Slavery is a black mark in the history of the United States, particularly on the slave states of the South. The North escapes any negative regard this ptoduces by most individuals today because of the opposition of the Civil War and the resulting freedom from slavery that resulted from the North’s victory. However, history is written by those who win the wars, not the losers, and this understanding of the nation’s past conveniently overlooks the reality of events in the Northern states relating to the practice of slavery. In this essay, this benign view of the North will be challenged, demonstrating instead how the North promoted, prolonged, and profited from slavery.
New York City was once a colonial town like any other, although its prosperity began early in its past. That prosperity would not have been possible without the efforts of unpaid labor, mostly black slaves, although white indentured servants were also present. In chapter four of the text, the author notes the population of slaves living in New York in 1741, noting that it had doubled in the years since 1712 to just under 1,800 (Farrow, Lang, & Frank, 2006). The town’s entire white population benefited from the efforts of slaves, with even tradesmen able to afford one or more. These benefits would be numerous for the white individuals, who were free from the grueling labor that would normally accompany their daily activities. For examples like the baker, bricklayer, and carpenter mentioned in the text, this must have been nearly priceless. The slave could perform the hard labor, while the white owner directed efforts. Alternately, the owner could perform twice the amount of work as usual, reaping the financial benefits without being forced to pay an employee. This would result in greater wealth and likely health benefits as well.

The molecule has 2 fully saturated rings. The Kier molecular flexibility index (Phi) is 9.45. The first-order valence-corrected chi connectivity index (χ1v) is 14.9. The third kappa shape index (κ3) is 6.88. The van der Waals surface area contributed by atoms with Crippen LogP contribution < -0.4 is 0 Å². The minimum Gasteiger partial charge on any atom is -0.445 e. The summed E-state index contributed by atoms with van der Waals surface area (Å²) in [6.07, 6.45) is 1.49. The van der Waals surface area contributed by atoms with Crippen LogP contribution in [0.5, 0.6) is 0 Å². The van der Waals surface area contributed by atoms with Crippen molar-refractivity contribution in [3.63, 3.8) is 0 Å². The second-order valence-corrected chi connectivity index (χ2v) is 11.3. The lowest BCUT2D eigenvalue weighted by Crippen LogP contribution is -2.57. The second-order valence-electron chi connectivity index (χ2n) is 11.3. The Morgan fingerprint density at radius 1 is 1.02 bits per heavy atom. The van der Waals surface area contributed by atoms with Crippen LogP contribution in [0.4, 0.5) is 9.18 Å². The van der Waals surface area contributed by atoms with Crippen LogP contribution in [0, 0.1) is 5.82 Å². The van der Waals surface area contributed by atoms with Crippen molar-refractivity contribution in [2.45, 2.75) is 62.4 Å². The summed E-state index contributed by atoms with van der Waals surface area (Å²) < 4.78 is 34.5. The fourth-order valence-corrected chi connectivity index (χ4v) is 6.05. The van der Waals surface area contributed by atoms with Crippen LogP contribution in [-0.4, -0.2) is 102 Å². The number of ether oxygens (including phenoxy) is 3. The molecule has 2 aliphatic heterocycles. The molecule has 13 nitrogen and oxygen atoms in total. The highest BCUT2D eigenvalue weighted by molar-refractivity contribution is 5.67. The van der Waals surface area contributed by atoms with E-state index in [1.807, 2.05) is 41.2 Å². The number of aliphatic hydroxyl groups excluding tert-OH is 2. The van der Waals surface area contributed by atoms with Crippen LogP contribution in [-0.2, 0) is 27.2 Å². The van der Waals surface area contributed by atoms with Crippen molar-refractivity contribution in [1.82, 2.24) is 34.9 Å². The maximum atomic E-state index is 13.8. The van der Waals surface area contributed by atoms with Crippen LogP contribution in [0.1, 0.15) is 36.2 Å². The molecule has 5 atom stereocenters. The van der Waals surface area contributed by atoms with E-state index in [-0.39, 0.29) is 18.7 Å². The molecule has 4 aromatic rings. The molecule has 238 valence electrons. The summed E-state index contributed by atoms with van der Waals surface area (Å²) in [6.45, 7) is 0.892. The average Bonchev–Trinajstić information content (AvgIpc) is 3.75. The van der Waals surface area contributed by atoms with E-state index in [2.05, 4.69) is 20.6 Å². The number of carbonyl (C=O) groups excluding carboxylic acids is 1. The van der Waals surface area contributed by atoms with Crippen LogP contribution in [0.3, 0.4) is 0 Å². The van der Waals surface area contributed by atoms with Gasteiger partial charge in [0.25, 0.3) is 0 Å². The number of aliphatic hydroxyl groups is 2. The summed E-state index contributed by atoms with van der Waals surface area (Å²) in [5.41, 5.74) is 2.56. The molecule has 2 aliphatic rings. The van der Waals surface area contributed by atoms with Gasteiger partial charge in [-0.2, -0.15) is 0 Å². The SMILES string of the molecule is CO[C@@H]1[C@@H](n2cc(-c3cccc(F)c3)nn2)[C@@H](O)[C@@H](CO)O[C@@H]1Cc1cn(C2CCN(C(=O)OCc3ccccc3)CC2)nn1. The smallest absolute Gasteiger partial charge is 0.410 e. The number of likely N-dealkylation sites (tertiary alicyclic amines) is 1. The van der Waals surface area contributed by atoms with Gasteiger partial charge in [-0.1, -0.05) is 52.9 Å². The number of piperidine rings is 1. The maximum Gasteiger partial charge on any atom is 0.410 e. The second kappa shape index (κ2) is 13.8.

The slave trade was banned in the United States in 1808, and it is easy to forget that the years prior would include active participation in the slave trade. However, the level of activity found in Rhode Island, one of the most progressive states now, is startling even in light of that fact. The text states that Rhode Island was responsible for 1,000 trips to Africa, resulting in a minimum 100,000 slaves brought back to the colonies (Farrow et al., 2006). This would produce additional benefits far greater than those discussed in the previous paragraph. The tax rolls discussed in the text were clear evidence of the wealth garnered in the slave trade by Rhode Island. The wealthiest people were those that bankrolled the voyages. The impact of slavery was evident then, and it is evident today in the buildings which remain intact from the time. It is interesting to compare the buildings mentioned within chapter four and those discussed in chapter five. Despite the eventual prosperity that grew within New York, the discussion of the earlier chapter was focused on the fire slaves set to the buildings, a peril due to the structures being made of wood and situated very closely. Although this type of construction was most likely in evidence in Rhode Island as well, the examples discussed in the text were large, airy buildings of brick. These were far less vulnerable, and a great deal more expensive. This speaks to the wealth the slave trade provided to the area.